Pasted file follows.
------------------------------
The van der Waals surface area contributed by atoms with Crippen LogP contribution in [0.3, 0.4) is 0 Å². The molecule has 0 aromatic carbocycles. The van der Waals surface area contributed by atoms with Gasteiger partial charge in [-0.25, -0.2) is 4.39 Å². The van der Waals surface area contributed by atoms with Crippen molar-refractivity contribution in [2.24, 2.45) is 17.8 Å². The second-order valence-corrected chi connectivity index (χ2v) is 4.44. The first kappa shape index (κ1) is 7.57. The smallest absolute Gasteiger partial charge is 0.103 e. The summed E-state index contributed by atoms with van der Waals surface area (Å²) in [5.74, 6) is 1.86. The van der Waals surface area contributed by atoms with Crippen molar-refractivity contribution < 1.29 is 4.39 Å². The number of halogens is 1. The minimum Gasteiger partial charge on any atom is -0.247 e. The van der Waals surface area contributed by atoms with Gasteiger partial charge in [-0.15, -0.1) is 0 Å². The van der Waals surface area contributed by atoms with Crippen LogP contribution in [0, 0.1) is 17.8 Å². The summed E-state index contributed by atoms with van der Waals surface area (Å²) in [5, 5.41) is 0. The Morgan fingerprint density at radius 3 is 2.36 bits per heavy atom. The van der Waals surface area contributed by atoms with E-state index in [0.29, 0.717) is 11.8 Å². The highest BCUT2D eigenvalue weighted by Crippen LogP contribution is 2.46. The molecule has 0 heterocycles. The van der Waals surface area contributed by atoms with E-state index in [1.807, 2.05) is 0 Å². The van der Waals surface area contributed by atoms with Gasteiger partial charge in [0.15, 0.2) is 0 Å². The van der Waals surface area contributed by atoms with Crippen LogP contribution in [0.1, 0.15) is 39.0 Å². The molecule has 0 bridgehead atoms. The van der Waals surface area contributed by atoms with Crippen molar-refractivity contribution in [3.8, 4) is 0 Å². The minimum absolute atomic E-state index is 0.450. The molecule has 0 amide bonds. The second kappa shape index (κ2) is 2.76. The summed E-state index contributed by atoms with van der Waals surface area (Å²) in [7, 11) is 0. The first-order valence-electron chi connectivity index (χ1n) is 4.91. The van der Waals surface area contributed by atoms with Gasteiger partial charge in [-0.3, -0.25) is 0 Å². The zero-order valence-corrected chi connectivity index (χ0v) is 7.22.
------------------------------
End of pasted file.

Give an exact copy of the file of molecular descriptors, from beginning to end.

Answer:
The van der Waals surface area contributed by atoms with Crippen LogP contribution in [0.3, 0.4) is 0 Å². The molecule has 0 aromatic carbocycles. The van der Waals surface area contributed by atoms with Gasteiger partial charge in [-0.25, -0.2) is 4.39 Å². The van der Waals surface area contributed by atoms with Crippen molar-refractivity contribution in [2.24, 2.45) is 17.8 Å². The second-order valence-corrected chi connectivity index (χ2v) is 4.44. The first kappa shape index (κ1) is 7.57. The smallest absolute Gasteiger partial charge is 0.103 e. The summed E-state index contributed by atoms with van der Waals surface area (Å²) in [5.74, 6) is 1.86. The van der Waals surface area contributed by atoms with Crippen molar-refractivity contribution < 1.29 is 4.39 Å². The number of halogens is 1. The minimum Gasteiger partial charge on any atom is -0.247 e. The van der Waals surface area contributed by atoms with Gasteiger partial charge in [-0.15, -0.1) is 0 Å². The van der Waals surface area contributed by atoms with Crippen LogP contribution in [0, 0.1) is 17.8 Å². The summed E-state index contributed by atoms with van der Waals surface area (Å²) in [5, 5.41) is 0. The Morgan fingerprint density at radius 3 is 2.36 bits per heavy atom. The van der Waals surface area contributed by atoms with E-state index in [0.29, 0.717) is 11.8 Å². The highest BCUT2D eigenvalue weighted by Crippen LogP contribution is 2.46. The molecule has 0 heterocycles. The van der Waals surface area contributed by atoms with E-state index in [1.807, 2.05) is 0 Å². The van der Waals surface area contributed by atoms with Gasteiger partial charge in [0.15, 0.2) is 0 Å². The van der Waals surface area contributed by atoms with Crippen LogP contribution in [0.1, 0.15) is 39.0 Å². The molecule has 0 bridgehead atoms. The van der Waals surface area contributed by atoms with Crippen molar-refractivity contribution in [3.8, 4) is 0 Å². The minimum absolute atomic E-state index is 0.450. The molecule has 0 amide bonds. The second kappa shape index (κ2) is 2.76. The summed E-state index contributed by atoms with van der Waals surface area (Å²) in [7, 11) is 0. The first-order valence-electron chi connectivity index (χ1n) is 4.91. The van der Waals surface area contributed by atoms with Gasteiger partial charge in [-0.3, -0.25) is 0 Å². The zero-order valence-corrected chi connectivity index (χ0v) is 7.22.